The Maui Mystique
Often referred to as the “Valley Isle” due to the large strip of low land that separates the island’s northwestern and southwestern volcanic peaks, Maui’s natural beauty and exotic landscape has been attracting visitors for more than a century. The island is like a giant canvas painted with lush greenery, golden beaches, and sparklingly azure waters, where its colorful characters and vibrant culture add to the picturesque quality of life Maui offers year-round.
Although Maui’s location in the heart of the Hawaiian Islands allows visitors the chance to take in views of the other islands from certain vantage points—including Moloka‘i, Lana‘i, Kaho‘olawe, and the Island of Hawai‘i—there’s no need to look elsewhere while on this impressive island. Maui is home to the highest concentration and variety of exotic Hawaiian landscapes, including white, black, and red sand beaches, jungles, craggy outcroppings, tropical rainforests, hidden waterfalls, soaring mountains, lavascapes, and more.
Maui is divided up into North, South, East, West, Central, and Upcountry, where each plays a vital role in adding a little of its own spice to the island’s overall flavor. Artists flock to Upcountry laid-back flair while surfers take over the shores of North Maui as soon as the big waves roll in, but in terms of relaxation and ease of life, none of the other neighborhoods can compare with the beauty and simplicity of life in West Maui.
Once the place of respite for Hawaiian royals who flocked to the stunning shores to recharge and relax, Maui’s northwest coast has remained a place for seeking refuge over the years, offering some of the island’s most beautiful beaches, hotels, and golf courses.
Getting to West Maui is part of the journey, where the Hono‘api‘ilani Highway paves the way as the only road connecting the region to the rest of the island. The scenic drive passes along the scenic shoreline, where the West Maui Mountains loom in the distance as an incentive to press on past the unnerving cliff side roadway. West Maui is home to a number of charming villages and bustling towns, including Lahaina, Maui’s historic whaling town.
Maui’s natural beauty and exotic landscape has been attracting visitors for more than a century.
Lahaina is listed on the National Register of Historic Places for the role it played in Hawai‘i’s whaling history. During the 1800s, the port was Hawai‘i’s busiest, and as many as 1,500 sailors disembarked from the more than 400 ships that entered into the port. Preservation and innovation have made this town what it is today, where the historic district leads seamlessly into a row of upscale shops, boutiques, galleries, and restaurants. Rest beneath the interwoven limbs of Maui’s oldest living banyan tree, visit the historic U.S. Seaman’s Hospital, or set sail from Lahaina Harbor for a humpback whale watching tour before heading to Mala Ocean Tavern for a sunset dinner on the beach.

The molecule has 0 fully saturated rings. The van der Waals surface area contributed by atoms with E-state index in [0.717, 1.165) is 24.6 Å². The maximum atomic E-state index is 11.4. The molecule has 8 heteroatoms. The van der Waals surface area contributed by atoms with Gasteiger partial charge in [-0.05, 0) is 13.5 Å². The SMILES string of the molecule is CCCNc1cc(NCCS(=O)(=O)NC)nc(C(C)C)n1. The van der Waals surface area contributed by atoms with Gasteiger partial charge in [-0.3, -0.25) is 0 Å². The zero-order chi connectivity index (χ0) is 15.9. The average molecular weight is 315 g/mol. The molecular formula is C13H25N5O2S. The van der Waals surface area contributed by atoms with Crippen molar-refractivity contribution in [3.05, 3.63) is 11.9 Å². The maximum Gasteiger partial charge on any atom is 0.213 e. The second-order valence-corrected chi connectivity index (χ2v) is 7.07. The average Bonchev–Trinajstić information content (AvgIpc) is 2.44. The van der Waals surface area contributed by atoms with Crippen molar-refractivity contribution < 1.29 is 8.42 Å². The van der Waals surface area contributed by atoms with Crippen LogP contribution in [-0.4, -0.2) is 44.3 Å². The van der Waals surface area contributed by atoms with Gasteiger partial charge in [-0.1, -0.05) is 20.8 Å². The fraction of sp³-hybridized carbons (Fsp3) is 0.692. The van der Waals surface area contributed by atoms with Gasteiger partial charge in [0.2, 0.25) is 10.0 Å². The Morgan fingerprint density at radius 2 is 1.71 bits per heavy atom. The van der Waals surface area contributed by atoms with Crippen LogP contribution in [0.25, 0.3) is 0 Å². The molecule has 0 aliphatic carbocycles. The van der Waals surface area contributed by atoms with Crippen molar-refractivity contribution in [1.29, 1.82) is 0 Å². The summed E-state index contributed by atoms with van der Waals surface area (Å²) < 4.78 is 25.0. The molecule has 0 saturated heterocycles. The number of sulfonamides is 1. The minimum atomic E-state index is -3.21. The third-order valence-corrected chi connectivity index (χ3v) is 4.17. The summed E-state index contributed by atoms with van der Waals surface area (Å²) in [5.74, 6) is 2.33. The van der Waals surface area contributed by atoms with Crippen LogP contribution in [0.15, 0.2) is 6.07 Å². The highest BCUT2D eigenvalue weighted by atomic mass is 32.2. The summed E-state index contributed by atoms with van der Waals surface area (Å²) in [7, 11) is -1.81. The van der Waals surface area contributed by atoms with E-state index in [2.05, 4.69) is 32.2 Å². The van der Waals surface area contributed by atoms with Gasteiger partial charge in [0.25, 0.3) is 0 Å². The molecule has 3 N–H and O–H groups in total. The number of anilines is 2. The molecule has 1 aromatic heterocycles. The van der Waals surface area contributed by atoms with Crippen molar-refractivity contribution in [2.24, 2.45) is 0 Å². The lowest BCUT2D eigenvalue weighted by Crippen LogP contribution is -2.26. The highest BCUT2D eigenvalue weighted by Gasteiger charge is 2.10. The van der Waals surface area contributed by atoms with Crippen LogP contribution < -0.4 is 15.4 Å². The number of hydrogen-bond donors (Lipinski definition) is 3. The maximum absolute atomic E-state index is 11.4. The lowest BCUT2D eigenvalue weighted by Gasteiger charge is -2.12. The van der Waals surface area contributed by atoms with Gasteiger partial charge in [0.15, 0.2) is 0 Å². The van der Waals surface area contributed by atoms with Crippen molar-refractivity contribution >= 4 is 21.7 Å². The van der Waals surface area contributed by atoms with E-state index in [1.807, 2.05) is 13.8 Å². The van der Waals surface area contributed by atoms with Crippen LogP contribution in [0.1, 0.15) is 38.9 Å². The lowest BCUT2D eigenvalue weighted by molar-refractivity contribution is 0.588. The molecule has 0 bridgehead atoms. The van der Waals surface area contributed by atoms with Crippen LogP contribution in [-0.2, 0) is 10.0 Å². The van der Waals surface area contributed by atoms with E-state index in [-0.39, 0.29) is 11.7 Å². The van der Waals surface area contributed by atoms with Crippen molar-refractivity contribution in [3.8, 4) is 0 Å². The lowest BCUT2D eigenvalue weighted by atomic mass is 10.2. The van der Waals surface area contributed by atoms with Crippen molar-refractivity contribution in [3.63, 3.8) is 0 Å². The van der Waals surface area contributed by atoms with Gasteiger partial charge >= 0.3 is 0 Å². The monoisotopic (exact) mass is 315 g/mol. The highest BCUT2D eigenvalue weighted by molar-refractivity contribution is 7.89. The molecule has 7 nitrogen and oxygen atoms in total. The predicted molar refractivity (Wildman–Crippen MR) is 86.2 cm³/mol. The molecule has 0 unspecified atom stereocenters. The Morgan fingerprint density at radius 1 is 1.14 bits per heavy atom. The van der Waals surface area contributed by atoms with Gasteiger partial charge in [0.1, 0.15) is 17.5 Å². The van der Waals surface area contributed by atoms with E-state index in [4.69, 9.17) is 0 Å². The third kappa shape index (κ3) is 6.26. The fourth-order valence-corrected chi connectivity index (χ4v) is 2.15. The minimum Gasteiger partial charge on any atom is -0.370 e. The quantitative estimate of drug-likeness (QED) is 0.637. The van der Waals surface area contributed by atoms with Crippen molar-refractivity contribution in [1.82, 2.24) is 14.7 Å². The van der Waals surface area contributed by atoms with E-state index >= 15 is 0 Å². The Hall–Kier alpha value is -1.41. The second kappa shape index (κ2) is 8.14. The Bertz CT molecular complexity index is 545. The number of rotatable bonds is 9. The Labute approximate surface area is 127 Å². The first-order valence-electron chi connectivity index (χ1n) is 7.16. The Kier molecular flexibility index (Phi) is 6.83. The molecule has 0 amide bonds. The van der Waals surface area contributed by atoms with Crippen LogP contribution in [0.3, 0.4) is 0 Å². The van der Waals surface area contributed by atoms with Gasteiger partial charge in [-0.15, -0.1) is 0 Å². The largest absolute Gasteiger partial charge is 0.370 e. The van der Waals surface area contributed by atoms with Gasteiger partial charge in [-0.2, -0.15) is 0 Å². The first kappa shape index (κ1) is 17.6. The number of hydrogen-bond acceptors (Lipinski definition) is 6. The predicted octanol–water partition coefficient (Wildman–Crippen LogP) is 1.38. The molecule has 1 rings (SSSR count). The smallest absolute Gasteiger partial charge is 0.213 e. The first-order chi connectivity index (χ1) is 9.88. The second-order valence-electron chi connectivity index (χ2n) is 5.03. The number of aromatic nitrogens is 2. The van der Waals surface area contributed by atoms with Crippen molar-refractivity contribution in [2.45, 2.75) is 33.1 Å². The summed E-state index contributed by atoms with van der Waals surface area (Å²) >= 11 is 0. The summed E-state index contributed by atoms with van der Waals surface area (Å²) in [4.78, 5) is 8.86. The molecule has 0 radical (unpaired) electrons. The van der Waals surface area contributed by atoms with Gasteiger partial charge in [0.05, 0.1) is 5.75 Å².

For world-renown golfing and upscale shopping in the area, head to Ka‘anapali Beach. The beach stretches from Canoe Beach to Black Rock, where you can often see cliff jumpers launching themselves gracefully into the water below as the sun sets and children head back after a day of splashing around in the calm waters just off the wide, sandy beaches. A long concrete walkway leads the way to the town’s shops and restaurants, like Whalers Village, a beachside mall with shops that range from everyday brands to local designers, and even a fantastic whaling museum.
Although it’s not technically located in West Maui, the nearby town of Kihei makes a great destination for rounding out a trip out west. Kihei is located in Southwest Maui, but its laid-back shores were also favored by Hawaiian royalty for their ample sunshine and little-to-no winds. The six-mile stretch of beach that line this town is great for swimming, snorkeling, and kayaking, and the nightlife is just as laid-back, where many of the restaurants offer the option to BYOB
The Inn Crowd
Castle Resorts & Hotels has long been the leader in offering chic accommodations and authentic experiences, and their three properties on Maui are no exception. It’s all about location at the PAKI MAUI OCEANFRONT RESORT IN KA‘ANAPALI, where winter wale watching is a breeze from this prime piece of beachfront real estate boasting panoramic views from each luxury studio. Staying at the Kamaole Sands in Kihei puts guests on a 15-acre retreat with manicured gardens and beautiful waterfalls. THE POLYNESIAN SHORES RESORT IN LAHAINA is in the heart of the action, where guests can walk to the farmer’s market to stock their fully equipped kitchens to truly live like a local while on the island.
Book your Hawaiian adventure now
Hotels, flights, car rentals, experiences and more!
Farmers Markets in Maui County
The Valley Isle’s local food movement is abundant and thriving, and we have our di...
Maui has three airports, but only one, Kahului Airport (OGG), has facilities to ac...
Catching the Ferry from Maui to Lanai
The ride from Lahaina to Mānele Harbor costs $30, is an hour long and offers spect...